Saturday, August 30th, 6:00 pm as part of the National Book Festival


The Library of Congress National Book Festival, in conjunction with the Mexican Cultural Institute, will present a dialogue on the works and contributions of three giants of Mexican literature – the poets Octavio Paz and Efraín Huerta and the novelist José Revueltas, all of whom were born in 1914.

Panelists will include poets Marcelo Uribe and Coral Bracho. Marcelo Uribe is a Mexican poet that has published a number of original works. Uribe has also studied and published work in poetic translations. Coral Bracho, also a Mexican poet, has published six books of her work and has also been the recipient of numerous grants and fellowships. The event, part of the Festival's first-ever evening attractions, will be from 6 p.m. – 7:30 p.m. in room 103A and B at the Walter E. Washington Convention Center.

More Information here

Walter E. Washington Convention Center
801 Mt Vernon Pl NW
Washington, DC 20001
August 30th

September 9th - November 3rd at the Mexican Cultural Institute

The Embassy of Mexico and The Televisa Foundation present the exhibition Gabriel Figueroa, Cinematographer. Great Moments in Mexico's Golden Age of Cinema.


From the early 1930s through the early 1980s, the Mexican cinematographer Gabriel Figueroa (1907-1997) helped forge an evocative and enduring image of Mexico. Among the most important cinematographers of the so-called Golden Age of Mexican Cinema, Figueroa worked with leading directors from Mexico, the United States and Europe, traversing a wide range of genres while maintaining his distinctive and vivid visual style. In the 1930s, Figueroa was part of a vibrant community of artists in many media, including Diego Rivera, Jose Clemente Orozco, Edward Weston and Manuel Alvarez Bravo, who sought to convey the country's transformation following the trauma of the Mexican Revolution. Later, he adapted his approach to the very different sensibilities of directors Luis Buñuel and John Huston, among others. Figueroa spoke of creating una "imagen mexicana". His films are an essential part of the network of appropriations, exchanges and reinterpretations that formed Mexican visual identity and visual culture in the mid-twentieth century and beyond.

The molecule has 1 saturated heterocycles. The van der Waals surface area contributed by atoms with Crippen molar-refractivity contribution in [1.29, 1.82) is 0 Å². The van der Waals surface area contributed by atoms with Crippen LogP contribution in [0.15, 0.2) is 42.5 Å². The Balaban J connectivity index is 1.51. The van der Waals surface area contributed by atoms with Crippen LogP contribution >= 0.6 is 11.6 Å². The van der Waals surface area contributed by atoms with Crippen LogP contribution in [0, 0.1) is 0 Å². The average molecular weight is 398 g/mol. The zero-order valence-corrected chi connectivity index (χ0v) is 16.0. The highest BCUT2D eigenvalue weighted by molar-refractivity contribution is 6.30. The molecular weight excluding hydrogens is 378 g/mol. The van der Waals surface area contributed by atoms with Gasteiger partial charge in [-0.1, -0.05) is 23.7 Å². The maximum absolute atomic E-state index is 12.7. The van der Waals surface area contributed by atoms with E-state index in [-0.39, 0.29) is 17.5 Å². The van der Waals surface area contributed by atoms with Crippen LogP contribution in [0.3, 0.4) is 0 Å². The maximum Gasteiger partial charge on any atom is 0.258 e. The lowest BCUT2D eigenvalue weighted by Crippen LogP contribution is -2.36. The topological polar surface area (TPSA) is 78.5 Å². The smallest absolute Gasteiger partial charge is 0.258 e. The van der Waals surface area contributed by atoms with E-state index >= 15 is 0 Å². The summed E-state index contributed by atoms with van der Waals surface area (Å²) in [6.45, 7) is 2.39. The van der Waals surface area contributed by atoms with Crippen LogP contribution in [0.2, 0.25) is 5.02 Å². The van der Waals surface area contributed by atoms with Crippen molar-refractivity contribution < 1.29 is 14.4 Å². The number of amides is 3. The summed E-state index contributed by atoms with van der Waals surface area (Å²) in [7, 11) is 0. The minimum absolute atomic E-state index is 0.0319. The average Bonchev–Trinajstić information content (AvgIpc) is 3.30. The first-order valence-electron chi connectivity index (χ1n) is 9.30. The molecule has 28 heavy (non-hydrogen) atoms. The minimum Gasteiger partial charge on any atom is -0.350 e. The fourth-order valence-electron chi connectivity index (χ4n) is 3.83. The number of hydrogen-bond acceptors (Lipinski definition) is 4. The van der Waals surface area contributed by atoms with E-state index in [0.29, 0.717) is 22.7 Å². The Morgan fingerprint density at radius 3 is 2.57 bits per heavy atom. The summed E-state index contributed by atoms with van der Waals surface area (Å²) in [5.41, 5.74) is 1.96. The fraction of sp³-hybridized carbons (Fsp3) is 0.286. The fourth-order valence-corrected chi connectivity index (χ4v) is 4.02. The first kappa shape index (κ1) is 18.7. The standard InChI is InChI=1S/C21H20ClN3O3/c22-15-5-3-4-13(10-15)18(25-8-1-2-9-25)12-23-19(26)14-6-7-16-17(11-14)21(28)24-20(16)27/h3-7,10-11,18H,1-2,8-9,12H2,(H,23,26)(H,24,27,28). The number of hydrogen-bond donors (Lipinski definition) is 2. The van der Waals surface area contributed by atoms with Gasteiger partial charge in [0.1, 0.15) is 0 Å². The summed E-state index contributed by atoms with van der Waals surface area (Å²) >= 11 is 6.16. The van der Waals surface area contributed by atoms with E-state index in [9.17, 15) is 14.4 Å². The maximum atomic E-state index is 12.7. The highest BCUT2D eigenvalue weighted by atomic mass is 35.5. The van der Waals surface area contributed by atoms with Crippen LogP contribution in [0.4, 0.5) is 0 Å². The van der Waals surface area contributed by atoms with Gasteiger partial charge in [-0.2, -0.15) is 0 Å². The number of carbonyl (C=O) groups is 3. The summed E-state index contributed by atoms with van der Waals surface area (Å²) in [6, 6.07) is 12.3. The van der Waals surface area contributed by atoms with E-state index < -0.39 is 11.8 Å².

The exhibition features film clips, photographs, posters and documents, many of which are drawn from Figueroa's archive and The Televisa Foundation collections. In addition, the exhibition includes a vast inventory of distinctly Mexican imagery associated with Figueroa's cinematography.

Photo above: Colecciones Fotográficas Fundación Televisa

Mexican Cultural Institute
2829 16th St NW
Washington, DC 20009
Free Admission

6:45 pm at the Mexican Cultural Institute


The Embassy of Mexico and The Televisa Foundation, in conjunction with the Mexican Cultural Institute, will present a number of events in conjunction with the exposition Gabriel Figueroa: Cinematographer: Great Moments in Mexico's Golden Age of Cinema.

Gabriel Figueroa's Life Work: A Conversation with Gabriel Figueroa Flores | September 10th, 6:45 pm
Gabriel Figueroa Flores (1952) is a Mexican photographer and son of the director and cinematographer Gabriel Figueroa Mateos. He decided to dedicate himself to professional photography after taking a course on the work of Ansel Adams and studied art and photography in London under the guidance of such professors as Manuel Álvarez Bravo, Arnold Newman and Eikoh Hosoe.

He currently works to maintain and restore his father's work. He has published a number of books including "Sinaloa" (1986), "Archipiélago Revillagigedo. La Última Frontera" (1988), "Arquitectura Fantástica Mexicana" (1991,) "Lugares prometidos" (2006) and "Arenas Nomadas" (2012). Landscapes are a significant theme among his photographic work, which has been displayed in expositions all over the world.


Multiple Perspectives, the crazy machine | September 18th, 6:45 pm
Documentary, 96 min.
Emilio Maillé, 2012
An immersion into some of the most symbolic and iconic images of Mexican cinematography, shot by Gabriel Figueroa, along with commentary by the 40 most importante cinematographers worldwide.

The Pearl | October 15th, 6:45 pm
Feature Film, 87 min.
Emilio El Indio Fernández, 1945
"The Pearl was an uncompromisingly ironic and brilliantly photographed translation of John Steinbeck's fable about civilized greed and plunderlust. Producer Oscar Dancingers and director Emilio Fernández cast Pedro Armendáriz as a pearl-fisher who finds a fabulous gem and rejoices in contempolation of the freedom it symbolizes." Jewell, R & Vernon, H (1982). The RKO Story, London, Octopus Books Limited.

Los olvidados (The young and the damned) | October 30th, 6:45 pm
Feature Film, 85 min.
Luis Buñuel, 1950
Los Olvidados is widely acclaimed as a masterpiece. It was inscribed on UNESCO's "Memory of the World" Register in 2003 in recognition of its historical significance.

Photo above: Salón México, 1948, Colección Gabriel Figueroa

Mexican Cultural Institute
2829 16th St NW
Washington, DC 20009
Free Admission
To RSVP click here